Local News

New Bragg facilities care for wounded warriors

Posted February 23, 2011 7:24 p.m. EST

— Hundreds of soldiers at Fort Bragg are getting paid to get better.

They were seriously wounded or became sick on the battlefield. Now, their mission is to become healthy at one of the largest Wounded Warrior Battalions outside of Washington, D.C.

Sgt. Robert Maier said he would much rather lay his body down for a comrade than to be laid up fighting the enemy within his bones.

"I love the Army. I love being an infantryman," Maier said recently.

But love can hurt – Maier was wounded by an improvised explosive device in Afghanistan.

"It happens so fast (that) you don't know what happens," he said. "I got knocked out for two days, and when you wake up, you're not knowing who you are or where you're at."

Yet, he put his wounds aside. "I stayed there with my team and my company."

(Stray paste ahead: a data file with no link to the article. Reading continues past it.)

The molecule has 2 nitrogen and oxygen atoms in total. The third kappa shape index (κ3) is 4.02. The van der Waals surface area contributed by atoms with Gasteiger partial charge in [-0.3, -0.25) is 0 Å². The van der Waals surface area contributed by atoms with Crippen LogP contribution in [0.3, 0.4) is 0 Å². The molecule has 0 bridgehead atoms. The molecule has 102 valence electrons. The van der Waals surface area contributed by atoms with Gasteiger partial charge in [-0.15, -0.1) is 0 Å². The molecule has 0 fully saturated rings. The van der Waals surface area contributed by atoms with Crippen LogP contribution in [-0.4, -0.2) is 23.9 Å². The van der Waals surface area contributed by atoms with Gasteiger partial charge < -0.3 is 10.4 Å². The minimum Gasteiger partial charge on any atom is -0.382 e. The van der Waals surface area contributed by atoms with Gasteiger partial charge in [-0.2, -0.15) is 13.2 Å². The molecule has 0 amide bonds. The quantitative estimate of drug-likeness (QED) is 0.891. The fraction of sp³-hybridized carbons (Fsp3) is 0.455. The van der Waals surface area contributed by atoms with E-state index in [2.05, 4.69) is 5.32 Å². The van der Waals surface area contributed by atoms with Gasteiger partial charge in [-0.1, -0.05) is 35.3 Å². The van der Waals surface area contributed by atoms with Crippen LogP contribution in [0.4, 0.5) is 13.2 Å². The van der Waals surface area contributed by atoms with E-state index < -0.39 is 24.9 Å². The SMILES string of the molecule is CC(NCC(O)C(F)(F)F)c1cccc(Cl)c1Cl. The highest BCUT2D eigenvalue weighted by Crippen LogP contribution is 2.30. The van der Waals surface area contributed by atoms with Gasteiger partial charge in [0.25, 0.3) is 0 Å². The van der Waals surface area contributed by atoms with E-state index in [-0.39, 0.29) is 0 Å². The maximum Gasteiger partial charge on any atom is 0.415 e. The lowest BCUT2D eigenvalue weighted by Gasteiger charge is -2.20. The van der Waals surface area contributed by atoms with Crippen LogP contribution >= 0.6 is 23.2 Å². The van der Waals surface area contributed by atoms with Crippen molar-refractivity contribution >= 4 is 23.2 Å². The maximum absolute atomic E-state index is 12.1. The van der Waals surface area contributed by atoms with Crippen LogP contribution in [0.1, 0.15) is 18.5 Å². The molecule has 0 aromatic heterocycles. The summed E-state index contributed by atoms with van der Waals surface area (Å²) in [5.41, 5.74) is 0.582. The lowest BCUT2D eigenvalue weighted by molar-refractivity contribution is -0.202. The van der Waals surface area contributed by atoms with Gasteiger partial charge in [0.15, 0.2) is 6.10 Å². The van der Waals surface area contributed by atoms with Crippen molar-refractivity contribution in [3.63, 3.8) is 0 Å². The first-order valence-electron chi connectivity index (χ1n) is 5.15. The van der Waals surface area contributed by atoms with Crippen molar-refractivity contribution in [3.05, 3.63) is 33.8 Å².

After his deployment ended, Maier transferred to Fort Bragg to jump out of planes, only to experience dizziness and blackouts – the fallout from the IED explosion.

"My vertigo was all messed up. I crashed pretty hard," he said.

The 41-year-old is now among more than 600 wounded soldiers in Fort Bragg's Warrior Transition Battalion.

"I just (want) to get better and get back out there with my team," he said.

Lt. Col. Tom Schumacher, who heads up the battalion, said sicknesses and injuries no longer necessarily mean a trip to Walter Reed Army Medical Center in Washington, the Army's marquee hospital.

"With some of the changes going on at Walter Reed, we get a lot of soldiers that come straight from theater to Fort Bragg," Schumacher said.

Treatments for traumatic brain injuries and programs for pain management are now available at Fort Bragg's Womack Army Medical Center.

A wounded warrior complex is under construction next to Womack to allow wounded soldiers to have their housing near the hospital. The barracks are set to be complete by March 2012.

When it's complete, it will be the only such complex in the nation outside of Walter Reed, and Schumacher said almost all of the needs of wounded warriors will be within its walls.